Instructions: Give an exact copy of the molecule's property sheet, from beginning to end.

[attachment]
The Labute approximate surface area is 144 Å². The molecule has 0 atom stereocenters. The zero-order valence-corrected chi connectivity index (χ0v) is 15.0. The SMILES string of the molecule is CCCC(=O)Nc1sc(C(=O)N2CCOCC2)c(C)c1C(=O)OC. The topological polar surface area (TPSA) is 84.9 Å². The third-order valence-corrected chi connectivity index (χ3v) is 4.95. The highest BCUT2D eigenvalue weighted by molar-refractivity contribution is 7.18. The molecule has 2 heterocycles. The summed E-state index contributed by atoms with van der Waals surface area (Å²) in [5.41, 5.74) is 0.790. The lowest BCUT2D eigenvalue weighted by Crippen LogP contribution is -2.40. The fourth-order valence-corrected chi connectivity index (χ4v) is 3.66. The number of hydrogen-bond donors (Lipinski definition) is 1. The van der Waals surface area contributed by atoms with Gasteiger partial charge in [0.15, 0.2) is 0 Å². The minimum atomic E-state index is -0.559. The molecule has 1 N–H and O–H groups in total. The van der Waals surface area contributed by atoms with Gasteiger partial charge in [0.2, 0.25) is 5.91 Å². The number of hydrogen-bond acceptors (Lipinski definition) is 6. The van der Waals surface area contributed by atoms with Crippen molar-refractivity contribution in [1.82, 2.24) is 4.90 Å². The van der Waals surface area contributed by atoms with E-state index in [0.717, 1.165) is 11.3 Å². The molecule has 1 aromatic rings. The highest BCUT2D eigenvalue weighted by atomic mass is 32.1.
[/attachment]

The Labute approximate surface area is 144 Å². The molecule has 0 atom stereocenters. The zero-order valence-corrected chi connectivity index (χ0v) is 15.0. The SMILES string of the molecule is CCCC(=O)Nc1sc(C(=O)N2CCOCC2)c(C)c1C(=O)OC. The topological polar surface area (TPSA) is 84.9 Å². The third-order valence-corrected chi connectivity index (χ3v) is 4.95. The highest BCUT2D eigenvalue weighted by molar-refractivity contribution is 7.18. The molecule has 2 heterocycles. The summed E-state index contributed by atoms with van der Waals surface area (Å²) in [5.41, 5.74) is 0.790. The lowest BCUT2D eigenvalue weighted by Crippen LogP contribution is -2.40. The fourth-order valence-corrected chi connectivity index (χ4v) is 3.66. The number of hydrogen-bond donors (Lipinski definition) is 1. The van der Waals surface area contributed by atoms with Gasteiger partial charge in [0.15, 0.2) is 0 Å². The minimum atomic E-state index is -0.559. The molecule has 1 N–H and O–H groups in total. The van der Waals surface area contributed by atoms with Gasteiger partial charge in [0.2, 0.25) is 5.91 Å². The number of hydrogen-bond acceptors (Lipinski definition) is 6. The van der Waals surface area contributed by atoms with Crippen molar-refractivity contribution in [1.82, 2.24) is 4.90 Å². The van der Waals surface area contributed by atoms with E-state index in [0.717, 1.165) is 11.3 Å². The molecule has 1 aromatic rings. The highest BCUT2D eigenvalue weighted by atomic mass is 32.1.